• If this movement ends up in your grandchildren’s textbooks *which it will*, what would you want to tell them you did to help? How does that compare to what you’re actually doing?

*Now that the environment for change has been created, action is the next step*



If you are over 18, our nation needs you to vote.

Register now.




Petitions/organizations that people of all ages can sign and donate to: George Floyd’s petition: 


As I am writing this, it is important to mention that the four officers involved in Geoge Floyd’s murder have been prosecuted and fired fromt he police department in Minneapolis. Justice for Floyd doesn’t mean that the fight is over. Justice was brought only becuase justice was demanded by the people. Donating goes a long way and hundreds of other police brutality murders have yet to be accounted for:

  • “A division of the Louisville Police Department performed an illegal, unannounced drug raid on her home. Not a single officer announced themselves before ramming down her door and firing 22 shots, shooting Breonna 8 times, killing her.”. They were at the wrong house. Breonna Taylor. (petition)

  • Text ‘ENOUGH’ to 55156 to sign a petition for justice – Breonna Taylor

  • “We are trying to bring everyone back to the foundation of how we got here, how it affects our experiences in society, and how we experience ourselves. Not just for one race, but for all minorities. Our solution has been in our face the whole time. We have to reach the ones that actually affect our future: our children.”. Educating our children on racism through the school system.

  • The Black Male Voter Project is building a movement that encourages black men to regularly and actively engage in the electoral process. Aiming towards a full representation of our nations demographic is to promote the authenticity of the representative democracy we stand by and depend on.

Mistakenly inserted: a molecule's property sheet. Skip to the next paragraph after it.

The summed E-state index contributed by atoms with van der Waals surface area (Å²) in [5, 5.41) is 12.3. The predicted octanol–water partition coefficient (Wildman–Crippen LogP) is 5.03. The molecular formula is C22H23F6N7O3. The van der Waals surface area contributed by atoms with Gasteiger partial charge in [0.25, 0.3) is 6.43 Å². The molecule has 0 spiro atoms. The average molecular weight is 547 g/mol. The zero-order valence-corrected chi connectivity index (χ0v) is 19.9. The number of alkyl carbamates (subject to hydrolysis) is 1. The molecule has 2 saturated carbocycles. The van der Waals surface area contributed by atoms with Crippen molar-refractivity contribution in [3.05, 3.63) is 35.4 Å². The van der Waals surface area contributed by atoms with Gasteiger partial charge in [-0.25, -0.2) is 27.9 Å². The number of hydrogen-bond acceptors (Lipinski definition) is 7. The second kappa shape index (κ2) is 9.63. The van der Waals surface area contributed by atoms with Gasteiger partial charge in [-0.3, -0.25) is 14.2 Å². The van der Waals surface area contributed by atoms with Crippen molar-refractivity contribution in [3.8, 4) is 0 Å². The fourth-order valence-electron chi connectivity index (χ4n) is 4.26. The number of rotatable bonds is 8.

• This video, along with others on YouTube, donates money to BLM organizations just by playing the video and NOT skipping through the ads. This is a great option for those who can’t donate money directly to the cause. *donate without actually spending your own money*

  • BYP100 (Black Youth Project 100) is a member-based organization of Black youth activists creating justice and freedom for all black people through transformative leadership development, direct action organizing, advocacy, and political education. 

  • Black Futures Lab works directly with black people to transform their communities, build black political power and change the way that power operates locally, statewide, and nationally. 

  • Support Color Of Change: The largest online racial justice organization in the country. Color of Change has been actively working to hold the officers who kill George Floyd accountable. 

  • Donate to Equal Justice Initiative: “The Equal Justice Initiative is committed to ending mass incarceration and excessive punishment in the United States, to challenging racial and economic injustice, and to protecting basic human rights for the most vulnerable people in American society. “

  • I run with Maud: (From the Go Fund Me page) On February 23, 2020, 25 year-old Ahmaud Arbery was chased and gunned down by Travis McMichael, son of retired Brunswick investigator Greg McMichael, under the father’s and son’s pretenses of witnessing a burglary in Satilla Shores of Glynn County. There is no evidence of the alleged burglary. Furthermore, McMichael’s account of the deadly encounter with Arbery was not released until nearly 6 weeks following the shooting.